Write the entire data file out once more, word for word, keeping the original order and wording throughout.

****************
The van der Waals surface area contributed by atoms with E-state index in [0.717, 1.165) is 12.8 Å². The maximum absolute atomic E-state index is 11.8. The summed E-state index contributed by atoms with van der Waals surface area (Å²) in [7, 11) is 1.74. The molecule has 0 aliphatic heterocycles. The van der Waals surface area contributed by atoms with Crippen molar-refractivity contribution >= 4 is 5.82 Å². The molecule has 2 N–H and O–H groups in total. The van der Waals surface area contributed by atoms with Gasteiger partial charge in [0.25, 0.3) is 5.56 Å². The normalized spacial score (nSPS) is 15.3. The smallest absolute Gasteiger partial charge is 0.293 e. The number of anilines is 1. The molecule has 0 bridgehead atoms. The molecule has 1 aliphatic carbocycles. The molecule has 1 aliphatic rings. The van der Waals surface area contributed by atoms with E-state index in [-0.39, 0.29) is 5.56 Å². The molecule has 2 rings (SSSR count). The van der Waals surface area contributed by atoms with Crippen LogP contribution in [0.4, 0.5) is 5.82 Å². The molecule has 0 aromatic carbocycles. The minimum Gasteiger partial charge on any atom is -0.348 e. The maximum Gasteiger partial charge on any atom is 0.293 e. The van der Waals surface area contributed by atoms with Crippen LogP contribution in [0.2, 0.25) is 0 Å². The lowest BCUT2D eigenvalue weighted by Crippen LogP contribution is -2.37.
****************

The van der Waals surface area contributed by atoms with E-state index in [0.717, 1.165) is 12.8 Å². The maximum absolute atomic E-state index is 11.8. The summed E-state index contributed by atoms with van der Waals surface area (Å²) in [7, 11) is 1.74. The molecule has 0 aliphatic heterocycles. The van der Waals surface area contributed by atoms with Crippen molar-refractivity contribution >= 4 is 5.82 Å². The molecule has 2 N–H and O–H groups in total. The van der Waals surface area contributed by atoms with Gasteiger partial charge in [0.25, 0.3) is 5.56 Å². The normalized spacial score (nSPS) is 15.3. The smallest absolute Gasteiger partial charge is 0.293 e. The number of anilines is 1. The molecule has 0 bridgehead atoms. The molecule has 1 aliphatic carbocycles. The molecule has 1 aliphatic rings. The van der Waals surface area contributed by atoms with E-state index in [-0.39, 0.29) is 5.56 Å². The molecule has 2 rings (SSSR count). The van der Waals surface area contributed by atoms with Crippen LogP contribution in [0.4, 0.5) is 5.82 Å². The molecule has 0 aromatic carbocycles. The minimum Gasteiger partial charge on any atom is -0.348 e. The maximum Gasteiger partial charge on any atom is 0.293 e. The van der Waals surface area contributed by atoms with Crippen LogP contribution in [0.2, 0.25) is 0 Å². The lowest BCUT2D eigenvalue weighted by Crippen LogP contribution is -2.37.